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December 2009

GAPs in GAAP – Accounting for joint ventures Proportionate consolidation v. equity method

By Dolphy D’Souza, Chartered Accountant
Reading Time 5 mins

Accounting Standards

Under Indian GAAP (AS-27 Financial Reporting of Interests
in Joint Ventures
), an interest in a joint venture (jointly controlled
entity — JCE) is accounted for using the proportionate consolidation method.
Under this method the venturers report their respective proportion of the JCE’s
assets, liabilities, income and expenses in its consolidated financial

Under IFRS, IAS-31 requires the application of proportionate
consolidation method for joint ventures but also allows the application of
equity method as an alternative method. Under the equity method an interest in a
JCE is initially recorded at cost and adjusted thereafter for the
post-acquisition change in the venturer’s share of net assets of the JCE. The
profit or loss of the venturer includes the venturer’s share of the profit or
loss of the JCE.

The International Accounting Standards Board (IASB) issued an
Exposure Draft (ED) 9 Joint Arrangements which is intended to replace
current IAS-31. Unlike IAS-31, the ED proposes that a joint venture shall be
accounted using the equity method only. In other words, proportionate
consolidation method which is the preferred method under current IAS-31 will no
longer be available and the alternative method, i.e., equity method in
current IAS-31 becomes the only method to be followed.

The IASB is of the view that the removal of options from IFRS
will reduce the possibility of similar transactions being accounted for in
different ways. Further, the IASB believes that the proportionate consolidation
method has certain technical flaws and is not consistent with the Framework
for the Preparation and Presentation of Financial Statements
. When a party
to an arrangement has joint control of an entity, it shares control of the
activities of the entity. It does not, however, control each asset, nor does it
have a present obligation for each liability of the JCE. Rather, each party has
control over its investment in the entity. If the party uses proportionate
consolidation to account for its interest in a JCE, it recognises as assets and
liabilities a proportion of items that it does not control or for which it has
no obligation. These supposed assets and liabilities do not meet the definition
of assets and liabilities in the Framework.

A number of respondents to the ED have questioned the IASB’s
decision to require only equity method for joint ventures. At the time of
issuance of current IAS-31, the same Framework was applicable. At that
time, the IASB has clearly recognised that proportionate consolidation better
reflects the substance and economic reality of a venturer’s interest in a JCE.
Against this background, the ED does not offer any compelling arguments for
removal of proportionate consolidation method.

While the IASB has indicated that proportionate consolidation
has technical flaws and is not consistent with the Framework, it does not
explain as to why the equity method is considered more appropriate to account
for interests in a JCE ? How does the application of the equity method enhance
the faithful representation of joint ventures in the financial statements of the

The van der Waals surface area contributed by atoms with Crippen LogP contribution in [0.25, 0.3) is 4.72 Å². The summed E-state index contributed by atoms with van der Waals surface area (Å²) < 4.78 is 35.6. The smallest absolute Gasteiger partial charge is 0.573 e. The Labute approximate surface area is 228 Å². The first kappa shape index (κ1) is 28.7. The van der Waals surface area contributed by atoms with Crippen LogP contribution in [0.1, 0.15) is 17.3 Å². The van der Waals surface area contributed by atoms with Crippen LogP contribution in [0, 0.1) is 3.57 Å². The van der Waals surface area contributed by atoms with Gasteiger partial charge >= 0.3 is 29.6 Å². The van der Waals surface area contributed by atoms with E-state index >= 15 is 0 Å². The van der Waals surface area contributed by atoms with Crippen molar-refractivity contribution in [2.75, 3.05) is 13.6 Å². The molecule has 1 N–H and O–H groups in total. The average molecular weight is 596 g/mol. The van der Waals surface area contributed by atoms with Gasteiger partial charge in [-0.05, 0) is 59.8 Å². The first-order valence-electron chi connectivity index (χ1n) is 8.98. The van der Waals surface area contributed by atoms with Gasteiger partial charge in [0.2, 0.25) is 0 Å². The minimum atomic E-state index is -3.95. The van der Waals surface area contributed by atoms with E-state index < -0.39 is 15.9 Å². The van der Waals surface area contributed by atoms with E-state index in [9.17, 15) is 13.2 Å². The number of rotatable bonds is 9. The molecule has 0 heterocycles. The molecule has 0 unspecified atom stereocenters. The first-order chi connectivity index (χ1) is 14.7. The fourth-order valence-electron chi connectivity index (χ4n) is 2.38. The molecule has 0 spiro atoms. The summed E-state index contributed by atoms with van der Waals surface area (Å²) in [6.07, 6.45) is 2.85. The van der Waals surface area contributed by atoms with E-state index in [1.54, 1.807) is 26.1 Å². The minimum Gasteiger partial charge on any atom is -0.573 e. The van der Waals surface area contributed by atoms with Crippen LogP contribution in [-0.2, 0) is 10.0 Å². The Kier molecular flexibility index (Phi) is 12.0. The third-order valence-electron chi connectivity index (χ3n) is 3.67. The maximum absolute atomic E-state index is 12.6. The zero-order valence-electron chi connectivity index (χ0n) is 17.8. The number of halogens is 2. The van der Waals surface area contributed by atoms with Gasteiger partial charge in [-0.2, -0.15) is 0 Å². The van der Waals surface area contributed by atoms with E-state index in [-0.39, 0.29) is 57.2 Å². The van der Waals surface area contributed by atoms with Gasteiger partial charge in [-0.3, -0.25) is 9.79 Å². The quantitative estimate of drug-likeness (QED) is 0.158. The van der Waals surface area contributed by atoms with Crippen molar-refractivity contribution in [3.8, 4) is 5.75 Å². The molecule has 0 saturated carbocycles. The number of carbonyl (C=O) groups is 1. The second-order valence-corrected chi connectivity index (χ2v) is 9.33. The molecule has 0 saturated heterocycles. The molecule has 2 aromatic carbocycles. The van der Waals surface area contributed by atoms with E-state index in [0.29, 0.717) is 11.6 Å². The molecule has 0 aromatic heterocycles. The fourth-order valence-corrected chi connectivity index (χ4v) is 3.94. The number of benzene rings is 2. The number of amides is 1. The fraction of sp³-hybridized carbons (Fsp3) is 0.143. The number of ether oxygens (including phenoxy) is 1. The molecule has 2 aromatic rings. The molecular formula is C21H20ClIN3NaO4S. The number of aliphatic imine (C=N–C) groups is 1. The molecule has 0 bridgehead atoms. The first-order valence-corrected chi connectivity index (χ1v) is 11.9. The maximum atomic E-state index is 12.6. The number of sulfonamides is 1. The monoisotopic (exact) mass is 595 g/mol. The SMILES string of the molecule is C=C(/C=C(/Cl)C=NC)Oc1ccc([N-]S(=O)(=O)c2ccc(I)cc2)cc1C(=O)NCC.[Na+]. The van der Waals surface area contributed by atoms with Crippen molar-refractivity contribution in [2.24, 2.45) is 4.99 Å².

venturer ? Further, the removal of proportionate consolidation will lead to the
same accounting treatment for ‘joint control’ and ‘significant influence,’ which
is inappropriate.

Significant impact on Indian entities :

In India, a number of entities in sectors such as real
estate, infrastructure development, oil and gas, etc. carry out significant
activities through joint ventures. For example, KSK Power or GMR Infrastructure
carry out significant activities through joint ventures. If such entities need
to apply equity method to their interests in joint ventures, it is possible that
their financial statements will not reflect any significant economic activity.
If equity accounting is to be used, the infrastructure holding company will not
be able to present proportionately the activities and revenues of its various
joint ventures. This may have several consequential implications on matters such
as borrowing capacity, satisfaction of debt covenants, performance evaluation of
key executives, key ratios, explaining performance to investors and analysts,
etc. In certain cases, these entities may even have to reconsider their overall
business strategy and significant contracts.

IASB’s view is that the enhanced disclosure requirements of
the proposed IFRS would provide better information about the assets and
liabilities of a joint venture than is provided by using proportionate
consolidation. The exposure draft proposes the disclosure of summarised
financial information for all individually material joint ventures to help meet
the needs of users of financial statements. In the author’s view, this line of
argument is inappropriate and disclosures cannot justify equity accounting of
joint venture. Besides in many cases, disclosures on their own may not provide
any solution, for example, in the case of project bidding where qualification
requirements are linked to the revenues recorded in the financial statements of
the bidding entity.

As IFRS would eventually apply to Indian entities, it is high
time that Indian companies and local standard-setters started paying more
attention to IFRS exposure drafts. Companies that would be significantly
impacted should make suitable representations to the IASB along with the local

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